Linked by Thom Holwerda on Mon 2nd Jan 2012 19:12 UTC
GNU, GPL, Open Source Late last year, president Obama signed a law that makes it possible to indefinitely detain terrorist suspects without any form of trial or due process. Peaceful protesters in Occupy movements all over the world have been labelled as terrorists by the authorities. Initiatives like SOPA promote diligent monitoring of communication channels. Thirty years ago, when Richard Stallman launched the GNU project, and during the three decades that followed, his sometimes extreme views and peculiar antics were ridiculed and disregarded as paranoia - but here we are, 2012, and his once paranoid what-ifs have become reality.
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If I was a developer, what should I use?
by adkilla on Tue 3rd Jan 2012 14:21 UTC
adkilla
Member since:
2005-07-07

Now lets look at this from another angle. What language, platform should I use? Would picking between Java or Mono/.Net make a difference?

Reply Score: 2

shmerl Member since:
2010-06-08

Use C++.

Reply Parent Score: 3

adkilla Member since:
2005-07-07

While I like C++, it really needs a good standardized framework. Especially in areas such as threading, network I/O and GUI programming.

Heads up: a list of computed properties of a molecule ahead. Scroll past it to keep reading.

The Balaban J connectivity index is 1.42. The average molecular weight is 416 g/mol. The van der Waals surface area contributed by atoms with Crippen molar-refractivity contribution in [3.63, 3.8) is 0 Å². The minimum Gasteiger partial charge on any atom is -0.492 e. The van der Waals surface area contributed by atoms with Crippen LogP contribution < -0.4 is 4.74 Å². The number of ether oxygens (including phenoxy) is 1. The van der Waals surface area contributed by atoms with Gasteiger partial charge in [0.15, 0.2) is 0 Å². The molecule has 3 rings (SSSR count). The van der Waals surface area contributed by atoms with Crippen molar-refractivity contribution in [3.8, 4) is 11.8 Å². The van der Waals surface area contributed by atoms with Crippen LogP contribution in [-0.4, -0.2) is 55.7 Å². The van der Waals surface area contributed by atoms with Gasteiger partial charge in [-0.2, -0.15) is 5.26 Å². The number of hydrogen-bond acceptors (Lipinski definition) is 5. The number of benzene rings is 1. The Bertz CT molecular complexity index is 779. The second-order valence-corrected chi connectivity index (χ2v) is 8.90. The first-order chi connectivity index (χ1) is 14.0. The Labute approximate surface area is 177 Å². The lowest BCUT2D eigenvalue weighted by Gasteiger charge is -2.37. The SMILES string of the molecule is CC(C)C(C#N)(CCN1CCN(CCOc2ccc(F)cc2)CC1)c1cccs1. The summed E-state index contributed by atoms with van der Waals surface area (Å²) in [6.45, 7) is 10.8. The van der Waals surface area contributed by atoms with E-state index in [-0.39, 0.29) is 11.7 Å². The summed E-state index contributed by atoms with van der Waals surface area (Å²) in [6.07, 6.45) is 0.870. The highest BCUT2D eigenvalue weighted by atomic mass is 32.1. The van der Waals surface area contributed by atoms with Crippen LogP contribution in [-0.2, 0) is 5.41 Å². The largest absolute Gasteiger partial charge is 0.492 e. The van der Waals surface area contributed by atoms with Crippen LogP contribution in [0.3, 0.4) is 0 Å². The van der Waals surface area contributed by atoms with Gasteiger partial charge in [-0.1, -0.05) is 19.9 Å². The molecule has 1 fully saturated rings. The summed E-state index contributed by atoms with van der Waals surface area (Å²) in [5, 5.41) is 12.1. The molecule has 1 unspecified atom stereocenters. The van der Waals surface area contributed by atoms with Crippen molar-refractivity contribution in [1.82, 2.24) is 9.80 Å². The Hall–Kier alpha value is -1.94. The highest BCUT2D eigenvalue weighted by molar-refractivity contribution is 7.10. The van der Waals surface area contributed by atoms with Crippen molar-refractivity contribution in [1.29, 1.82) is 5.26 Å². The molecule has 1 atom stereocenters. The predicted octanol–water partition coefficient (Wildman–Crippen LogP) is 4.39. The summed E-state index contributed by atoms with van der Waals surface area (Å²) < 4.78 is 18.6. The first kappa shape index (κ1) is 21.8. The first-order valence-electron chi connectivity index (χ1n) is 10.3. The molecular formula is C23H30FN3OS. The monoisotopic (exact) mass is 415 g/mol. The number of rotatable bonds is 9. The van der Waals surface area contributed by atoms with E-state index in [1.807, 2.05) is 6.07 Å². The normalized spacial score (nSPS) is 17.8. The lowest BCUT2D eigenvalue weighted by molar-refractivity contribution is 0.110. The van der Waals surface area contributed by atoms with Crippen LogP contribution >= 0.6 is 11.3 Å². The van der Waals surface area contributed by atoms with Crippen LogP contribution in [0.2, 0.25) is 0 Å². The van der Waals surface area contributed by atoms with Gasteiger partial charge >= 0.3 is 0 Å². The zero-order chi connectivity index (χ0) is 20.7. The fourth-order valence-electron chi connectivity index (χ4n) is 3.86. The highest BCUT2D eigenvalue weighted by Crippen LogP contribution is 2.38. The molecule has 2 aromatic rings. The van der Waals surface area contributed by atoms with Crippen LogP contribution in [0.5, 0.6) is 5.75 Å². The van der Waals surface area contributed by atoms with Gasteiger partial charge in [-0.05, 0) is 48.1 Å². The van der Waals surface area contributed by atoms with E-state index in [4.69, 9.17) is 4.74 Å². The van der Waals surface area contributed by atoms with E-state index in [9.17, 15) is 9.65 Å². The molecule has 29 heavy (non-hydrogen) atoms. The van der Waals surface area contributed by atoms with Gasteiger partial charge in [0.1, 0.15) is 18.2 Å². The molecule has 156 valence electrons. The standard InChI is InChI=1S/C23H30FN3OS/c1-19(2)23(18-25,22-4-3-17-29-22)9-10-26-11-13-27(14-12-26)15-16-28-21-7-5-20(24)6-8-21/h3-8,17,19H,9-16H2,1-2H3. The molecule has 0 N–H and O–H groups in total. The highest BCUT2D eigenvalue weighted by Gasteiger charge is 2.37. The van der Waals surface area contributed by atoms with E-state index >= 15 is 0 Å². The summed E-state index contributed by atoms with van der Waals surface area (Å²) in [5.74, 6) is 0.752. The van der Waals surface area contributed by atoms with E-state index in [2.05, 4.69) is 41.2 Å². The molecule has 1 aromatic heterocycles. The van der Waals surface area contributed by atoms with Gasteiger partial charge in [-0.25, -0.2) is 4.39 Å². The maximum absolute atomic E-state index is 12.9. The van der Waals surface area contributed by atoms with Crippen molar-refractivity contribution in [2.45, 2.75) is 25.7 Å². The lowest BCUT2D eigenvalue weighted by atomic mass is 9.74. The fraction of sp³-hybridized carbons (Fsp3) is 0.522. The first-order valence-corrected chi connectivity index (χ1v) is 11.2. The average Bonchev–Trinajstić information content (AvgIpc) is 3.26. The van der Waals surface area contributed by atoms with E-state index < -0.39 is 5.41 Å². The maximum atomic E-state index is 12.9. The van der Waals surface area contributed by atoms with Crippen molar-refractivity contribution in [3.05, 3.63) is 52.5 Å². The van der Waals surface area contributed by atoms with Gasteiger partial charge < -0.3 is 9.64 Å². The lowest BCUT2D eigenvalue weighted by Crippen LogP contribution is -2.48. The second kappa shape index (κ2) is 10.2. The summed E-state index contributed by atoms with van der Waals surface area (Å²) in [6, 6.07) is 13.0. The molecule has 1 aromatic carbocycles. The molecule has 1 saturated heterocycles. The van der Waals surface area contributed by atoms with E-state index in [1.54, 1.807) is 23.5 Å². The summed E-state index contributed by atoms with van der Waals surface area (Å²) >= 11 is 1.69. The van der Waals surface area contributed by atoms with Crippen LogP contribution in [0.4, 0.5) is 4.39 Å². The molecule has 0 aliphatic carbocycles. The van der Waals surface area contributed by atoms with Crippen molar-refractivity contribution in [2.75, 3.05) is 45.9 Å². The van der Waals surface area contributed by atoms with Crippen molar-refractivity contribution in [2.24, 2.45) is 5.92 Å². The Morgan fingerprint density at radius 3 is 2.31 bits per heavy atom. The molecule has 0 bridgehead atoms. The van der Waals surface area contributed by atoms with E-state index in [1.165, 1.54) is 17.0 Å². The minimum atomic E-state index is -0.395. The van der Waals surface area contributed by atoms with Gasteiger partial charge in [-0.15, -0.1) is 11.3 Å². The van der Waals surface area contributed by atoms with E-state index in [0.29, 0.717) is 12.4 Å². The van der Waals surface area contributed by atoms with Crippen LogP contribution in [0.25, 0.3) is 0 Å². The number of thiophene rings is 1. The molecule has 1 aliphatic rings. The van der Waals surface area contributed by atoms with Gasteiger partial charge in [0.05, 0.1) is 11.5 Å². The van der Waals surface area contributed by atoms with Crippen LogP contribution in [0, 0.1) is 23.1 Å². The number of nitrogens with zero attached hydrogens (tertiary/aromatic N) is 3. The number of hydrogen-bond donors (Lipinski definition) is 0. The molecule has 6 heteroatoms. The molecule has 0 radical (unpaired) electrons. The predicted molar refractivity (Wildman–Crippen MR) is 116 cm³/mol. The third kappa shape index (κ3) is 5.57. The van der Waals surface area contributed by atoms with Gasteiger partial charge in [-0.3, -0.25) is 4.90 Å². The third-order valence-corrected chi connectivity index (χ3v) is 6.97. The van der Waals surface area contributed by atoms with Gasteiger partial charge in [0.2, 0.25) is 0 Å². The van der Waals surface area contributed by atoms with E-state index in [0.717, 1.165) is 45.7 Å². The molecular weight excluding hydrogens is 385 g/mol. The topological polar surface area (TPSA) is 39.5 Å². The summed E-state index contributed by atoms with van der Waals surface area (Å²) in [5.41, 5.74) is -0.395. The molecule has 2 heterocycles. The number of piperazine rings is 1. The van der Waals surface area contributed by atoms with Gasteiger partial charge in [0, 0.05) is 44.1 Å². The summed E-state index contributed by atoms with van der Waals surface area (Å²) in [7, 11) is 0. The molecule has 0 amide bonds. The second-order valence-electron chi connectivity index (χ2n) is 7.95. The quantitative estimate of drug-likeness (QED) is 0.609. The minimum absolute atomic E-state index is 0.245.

I have been using Qt for a while but I find it foreign in some places and could do with better integration with the language. I would for one like them to drop MOC and move to templates. The need for legacy compilers these days are no longer important as most of the framework does not support it anyway.

Reply Parent Score: 2

martini Member since:
2006-01-23

Now lets look at this from another angle. What language, platform should I use? Would picking between Java or Mono/.Net make a difference?


Let's separate Mono from .Net (C#) and Java from OpenJDK.

Let image that Microsoft start blocking all .Net development software. You will be forced to have only one IDE and pay whatever MS ask you to maintain your software. The same can happen with Oracle and Java.

In theory with Mono and OpenJDK (Open source java) even if Microsoft and Oracle freak out, the projects can continue to have a derivative work. So you will no longer depend on a vendor.

But the other problem is Software Patents.

Today Microsoft want to charge you "Software Patents" licenses for you using Linux and Android? What do you think that can happen for using Mono?

Oracle may do the same, there is no guarantee either. But I feel that with Java there is more IDEs and dev tools available in the market.

Edited 2012-01-03 16:13 UTC

Reply Parent Score: 2

lucas_maximus Member since:
2009-08-18

Mono because you can write code on all the platforms ... the company is healthy and is making money.

Though I dunno how difficult porting Mono to .NET would be since I haven't used Mono in a while.

Edited 2012-01-03 18:57 UTC

Reply Parent Score: 2